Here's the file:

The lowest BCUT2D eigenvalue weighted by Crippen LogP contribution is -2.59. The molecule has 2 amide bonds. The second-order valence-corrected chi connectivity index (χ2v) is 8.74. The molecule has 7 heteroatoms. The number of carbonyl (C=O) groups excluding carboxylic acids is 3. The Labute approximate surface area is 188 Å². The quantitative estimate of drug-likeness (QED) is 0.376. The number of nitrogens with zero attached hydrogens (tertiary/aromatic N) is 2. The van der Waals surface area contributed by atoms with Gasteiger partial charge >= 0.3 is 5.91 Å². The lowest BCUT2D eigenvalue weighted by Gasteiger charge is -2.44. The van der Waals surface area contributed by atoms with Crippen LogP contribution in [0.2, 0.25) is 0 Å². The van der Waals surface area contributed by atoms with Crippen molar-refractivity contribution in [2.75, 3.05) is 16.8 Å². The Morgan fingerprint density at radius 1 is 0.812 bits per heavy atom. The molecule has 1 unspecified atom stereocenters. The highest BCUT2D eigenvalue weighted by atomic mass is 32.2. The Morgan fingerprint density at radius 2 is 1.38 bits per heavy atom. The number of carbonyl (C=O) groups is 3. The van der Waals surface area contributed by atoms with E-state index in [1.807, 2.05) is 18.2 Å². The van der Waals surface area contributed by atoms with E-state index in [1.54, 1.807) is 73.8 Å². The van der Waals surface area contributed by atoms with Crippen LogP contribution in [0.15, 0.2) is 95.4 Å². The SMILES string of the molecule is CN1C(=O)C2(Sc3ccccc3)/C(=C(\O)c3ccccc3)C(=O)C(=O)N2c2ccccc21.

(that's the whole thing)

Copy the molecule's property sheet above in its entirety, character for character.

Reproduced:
The lowest BCUT2D eigenvalue weighted by Crippen LogP contribution is -2.59. The molecule has 2 amide bonds. The second-order valence-corrected chi connectivity index (χ2v) is 8.74. The molecule has 7 heteroatoms. The number of carbonyl (C=O) groups excluding carboxylic acids is 3. The Labute approximate surface area is 188 Å². The quantitative estimate of drug-likeness (QED) is 0.376. The number of nitrogens with zero attached hydrogens (tertiary/aromatic N) is 2. The van der Waals surface area contributed by atoms with Gasteiger partial charge >= 0.3 is 5.91 Å². The lowest BCUT2D eigenvalue weighted by Gasteiger charge is -2.44. The van der Waals surface area contributed by atoms with Crippen LogP contribution in [0.2, 0.25) is 0 Å². The van der Waals surface area contributed by atoms with Crippen molar-refractivity contribution in [2.75, 3.05) is 16.8 Å². The Morgan fingerprint density at radius 1 is 0.812 bits per heavy atom. The molecule has 1 unspecified atom stereocenters. The highest BCUT2D eigenvalue weighted by atomic mass is 32.2. The Morgan fingerprint density at radius 2 is 1.38 bits per heavy atom. The number of carbonyl (C=O) groups is 3. The van der Waals surface area contributed by atoms with E-state index in [1.807, 2.05) is 18.2 Å². The van der Waals surface area contributed by atoms with E-state index in [1.54, 1.807) is 73.8 Å². The van der Waals surface area contributed by atoms with Crippen LogP contribution in [0.15, 0.2) is 95.4 Å². The SMILES string of the molecule is CN1C(=O)C2(Sc3ccccc3)/C(=C(\O)c3ccccc3)C(=O)C(=O)N2c2ccccc21.